In 1964,[9] frustrated by their inability to travel together to visit their families in Virginia and social isolation and financial difficulties in Washington, Mildred Loving wrote in protest to Attorney General Robert F. Kennedy. Kennedy referred her to the American Civil Liberties Union (ACLU).[8]

The ACLU filed a motion on behalf of the Lovings in the state trial court to vacate the judgment and set aside the sentence on the grounds that the violated statutes ran counter to the Fourteenth Amendment. This set in motion a series of lawsuits which ultimately reached the Supreme Court.

On October 28, 1964, after the Lovings’ motion still had not been decided, they brought a class action suit in the U.S. District Court for the Eastern District of Virginia. On January 22, 1965, the three-judge district court decided to allow the Lovings to present their constitutional claims to the Virginia Supreme Court of Appeals. Virginia Supreme Court Justice Harry L. Carrico (later Chief Justice of the Court) wrote an opinion for the court upholding the constitutionality of the anti-miscegenation statutes and, after modifying the sentence, affirmed the criminal convictions. Ignoring United States Supreme Court precedent, Carrico cited as authority the Virginia Supreme Court’s own decision in Naim v. Naim (1955), also arguing that the case at hand was not a violation of the Fourteenth Amendment Equal Protection Clause because both the white and the non-white spouse were punished equally for the crime of miscegenation, an argument similar to that made by the United States Supreme Court in 1883 in Pace v. Alabama.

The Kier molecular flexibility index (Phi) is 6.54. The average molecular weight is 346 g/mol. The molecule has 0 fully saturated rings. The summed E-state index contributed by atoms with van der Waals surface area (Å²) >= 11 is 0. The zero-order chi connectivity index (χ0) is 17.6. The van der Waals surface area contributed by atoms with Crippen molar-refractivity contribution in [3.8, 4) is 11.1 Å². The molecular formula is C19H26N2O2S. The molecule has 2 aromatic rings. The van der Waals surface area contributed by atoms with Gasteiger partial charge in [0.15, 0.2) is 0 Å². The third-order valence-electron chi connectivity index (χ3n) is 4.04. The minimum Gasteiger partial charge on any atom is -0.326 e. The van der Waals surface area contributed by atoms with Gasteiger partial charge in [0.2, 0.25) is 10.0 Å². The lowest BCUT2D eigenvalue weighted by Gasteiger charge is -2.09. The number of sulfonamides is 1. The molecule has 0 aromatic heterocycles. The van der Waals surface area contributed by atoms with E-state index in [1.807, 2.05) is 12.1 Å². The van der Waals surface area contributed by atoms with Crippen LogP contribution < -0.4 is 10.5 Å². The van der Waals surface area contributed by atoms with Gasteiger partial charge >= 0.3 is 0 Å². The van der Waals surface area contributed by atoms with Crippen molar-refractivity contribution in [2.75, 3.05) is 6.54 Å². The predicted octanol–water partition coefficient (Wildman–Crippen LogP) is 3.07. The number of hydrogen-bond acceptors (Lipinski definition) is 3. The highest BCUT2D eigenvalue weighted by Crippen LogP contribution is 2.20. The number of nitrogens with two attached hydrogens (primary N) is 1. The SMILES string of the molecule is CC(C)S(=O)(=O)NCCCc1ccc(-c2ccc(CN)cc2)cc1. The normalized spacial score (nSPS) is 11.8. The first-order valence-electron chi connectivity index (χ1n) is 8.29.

The Lovings, supported by the ACLU, appealed the decision to the United States Supreme Court. They did not attend the oral arguments in Washington, but their lawyer, Bernard S. Cohen, conveyed the message he had been given by Richard Loving to the court: “Mr. Cohen, tell the Court I love my wife, and it is just unfair that I can’t live with her in Virginia.”[10]

Precedents

Before Loving v. Virginia, there had been several cases on the subject of interracial relations. In Pace v. Alabama (1883), the Supreme Court ruled that the conviction of an Alabama couple for interracial sex, affirmed on appeal by the Alabama Supreme Court, did not violate the Fourteenth Amendment. Interracial marital sex was deemed a felony, whereas extramarital sex (“adultery or fornication”) was only a misdemeanor. On appeal, the United States Supreme Court ruled that the criminalization of interracial sex was not a violation of the equal protection clause because whites and non-whites were punished in equal measure for the offense of engaging in interracial sex. The court did not need to affirm the constitutionality of the ban on interracial marriage that was also part of Alabama’s anti-miscegenation law, since the plaintiff, Mr. Pace, had chosen not to appeal that section of the law. After Pace v. Alabama, the constitutionality of anti-miscegenation laws banning marriage and sex between whites and non-whites remained unchallenged until the 1920s.

In Kirby v. Kirby (1921), Mr. Kirby asked the state of Arizona for an annulment of his marriage. He charged that his marriage was invalid because his wife was of ‘negro’ descent, thus violating the state’s anti-miscegenation law. The Arizona Supreme Court judged Mrs. Kirby’s race by observing her physical characteristics and determined that she was of mixed race, therefore granting Mr. Kirby’s annulment.[11]